Synovectomy of the proximal interphalangeal joint of the finger in rheumatoid arthritis

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RHEUMATOID arthritis, a disease that can affect every organ system in the body, is particularly likely to affect the musculoskeletal system. In the hand, progressive rheumatoid arthritis leads to rupture of either the flexor or the extensor tendons, or both, and to instability or to dislocation of the finger joints. When these complications occur, hand function declines and the patient experiences difficulty in performing many acts of daily living.

This paper concerns the proximal interphalangeal joint of the finger, a joint that is important in the actions of pinching and grasping. Preservation of function of the joint is vital, especially when the metacarpophalangeal joint is diseased and its function restricted. When both the metacarpophalangeal and proximal interphalangeal joints are destroyed, hand function is poor. At the present time, the disability caused by a destroyed or dislocated meta-carpophalangeal joint can be greatly reduced by arthroplasty (the fashioning of a new joint). However, in regard to the proximal interphalangeal joint, arthroplasty is still in the developmental stage of technic.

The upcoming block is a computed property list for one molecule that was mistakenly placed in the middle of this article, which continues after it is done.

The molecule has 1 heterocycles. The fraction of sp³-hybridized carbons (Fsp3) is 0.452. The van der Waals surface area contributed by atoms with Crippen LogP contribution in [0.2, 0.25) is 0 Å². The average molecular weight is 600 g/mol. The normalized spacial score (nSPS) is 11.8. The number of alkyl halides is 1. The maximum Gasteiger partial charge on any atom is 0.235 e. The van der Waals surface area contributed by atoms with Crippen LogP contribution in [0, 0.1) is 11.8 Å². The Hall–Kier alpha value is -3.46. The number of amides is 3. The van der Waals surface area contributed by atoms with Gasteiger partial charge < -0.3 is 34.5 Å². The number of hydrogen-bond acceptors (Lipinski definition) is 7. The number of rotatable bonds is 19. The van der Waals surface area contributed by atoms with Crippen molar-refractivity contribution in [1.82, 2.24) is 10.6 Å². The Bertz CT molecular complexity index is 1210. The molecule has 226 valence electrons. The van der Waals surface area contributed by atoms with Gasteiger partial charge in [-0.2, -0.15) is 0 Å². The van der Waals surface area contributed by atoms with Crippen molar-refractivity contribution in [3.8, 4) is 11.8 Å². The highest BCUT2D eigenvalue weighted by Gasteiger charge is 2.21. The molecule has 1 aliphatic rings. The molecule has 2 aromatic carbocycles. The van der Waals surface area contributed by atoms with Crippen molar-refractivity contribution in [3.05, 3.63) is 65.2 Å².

In the proximal interphalangeal joint, the disabilities resulting from chronic, progressive rheumatoid arthritis are the boutonniere deformity (Fig. 1), and the destruction of the joint, producing instability, pain, and angulation (Fig. 2). In the patient with rheumatoid arthritis the boutonniere deformity is due to stretching or actual rupture of the central slip of the extensor tendon at its attachment on the dorsum of the middle phalanx. The lateral bands of the extensor tendon are also stretched due to persistent synovitis in the proximal. . .



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